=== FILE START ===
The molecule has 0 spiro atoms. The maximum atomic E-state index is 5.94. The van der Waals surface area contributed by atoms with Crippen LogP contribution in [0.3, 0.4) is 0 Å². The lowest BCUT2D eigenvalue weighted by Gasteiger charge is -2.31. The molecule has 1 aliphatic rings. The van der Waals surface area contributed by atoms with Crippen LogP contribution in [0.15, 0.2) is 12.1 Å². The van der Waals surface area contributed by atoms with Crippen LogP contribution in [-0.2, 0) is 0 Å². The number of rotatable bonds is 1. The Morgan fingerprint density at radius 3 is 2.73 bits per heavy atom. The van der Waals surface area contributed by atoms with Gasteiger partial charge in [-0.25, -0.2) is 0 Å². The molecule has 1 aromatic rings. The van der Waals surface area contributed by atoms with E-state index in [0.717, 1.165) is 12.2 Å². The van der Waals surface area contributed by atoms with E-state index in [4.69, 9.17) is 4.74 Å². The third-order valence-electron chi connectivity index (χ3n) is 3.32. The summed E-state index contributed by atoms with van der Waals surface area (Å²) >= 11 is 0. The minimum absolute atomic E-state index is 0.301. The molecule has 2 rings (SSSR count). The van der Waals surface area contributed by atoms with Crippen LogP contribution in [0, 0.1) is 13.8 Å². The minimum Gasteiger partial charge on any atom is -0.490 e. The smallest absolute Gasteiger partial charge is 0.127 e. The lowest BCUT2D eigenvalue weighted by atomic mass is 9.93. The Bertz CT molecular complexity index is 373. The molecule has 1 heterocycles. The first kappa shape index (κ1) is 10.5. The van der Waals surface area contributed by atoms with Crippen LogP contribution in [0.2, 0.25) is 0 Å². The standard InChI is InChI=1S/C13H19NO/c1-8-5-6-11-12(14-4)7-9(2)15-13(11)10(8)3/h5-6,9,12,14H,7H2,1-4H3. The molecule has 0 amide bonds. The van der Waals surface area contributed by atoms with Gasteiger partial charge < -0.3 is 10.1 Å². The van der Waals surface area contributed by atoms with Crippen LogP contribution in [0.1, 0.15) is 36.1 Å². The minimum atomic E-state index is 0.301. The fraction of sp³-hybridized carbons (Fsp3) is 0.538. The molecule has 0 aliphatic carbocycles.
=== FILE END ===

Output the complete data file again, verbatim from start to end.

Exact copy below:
The molecule has 0 spiro atoms. The maximum atomic E-state index is 5.94. The van der Waals surface area contributed by atoms with Crippen LogP contribution in [0.3, 0.4) is 0 Å². The lowest BCUT2D eigenvalue weighted by Gasteiger charge is -2.31. The molecule has 1 aliphatic rings. The van der Waals surface area contributed by atoms with Crippen LogP contribution in [0.15, 0.2) is 12.1 Å². The van der Waals surface area contributed by atoms with Crippen LogP contribution in [-0.2, 0) is 0 Å². The number of rotatable bonds is 1. The Morgan fingerprint density at radius 3 is 2.73 bits per heavy atom. The van der Waals surface area contributed by atoms with Gasteiger partial charge in [-0.25, -0.2) is 0 Å². The molecule has 1 aromatic rings. The van der Waals surface area contributed by atoms with E-state index in [0.717, 1.165) is 12.2 Å². The van der Waals surface area contributed by atoms with E-state index in [4.69, 9.17) is 4.74 Å². The third-order valence-electron chi connectivity index (χ3n) is 3.32. The summed E-state index contributed by atoms with van der Waals surface area (Å²) >= 11 is 0. The minimum absolute atomic E-state index is 0.301. The molecule has 2 rings (SSSR count). The van der Waals surface area contributed by atoms with Crippen LogP contribution in [0, 0.1) is 13.8 Å². The minimum Gasteiger partial charge on any atom is -0.490 e. The smallest absolute Gasteiger partial charge is 0.127 e. The lowest BCUT2D eigenvalue weighted by atomic mass is 9.93. The Bertz CT molecular complexity index is 373. The molecule has 1 heterocycles. The first kappa shape index (κ1) is 10.5. The van der Waals surface area contributed by atoms with Crippen LogP contribution in [0.2, 0.25) is 0 Å². The standard InChI is InChI=1S/C13H19NO/c1-8-5-6-11-12(14-4)7-9(2)15-13(11)10(8)3/h5-6,9,12,14H,7H2,1-4H3. The molecule has 0 amide bonds. The van der Waals surface area contributed by atoms with Gasteiger partial charge < -0.3 is 10.1 Å². The van der Waals surface area contributed by atoms with Crippen LogP contribution in [0.1, 0.15) is 36.1 Å². The minimum atomic E-state index is 0.301. The fraction of sp³-hybridized carbons (Fsp3) is 0.538. The molecule has 0 aliphatic carbocycles.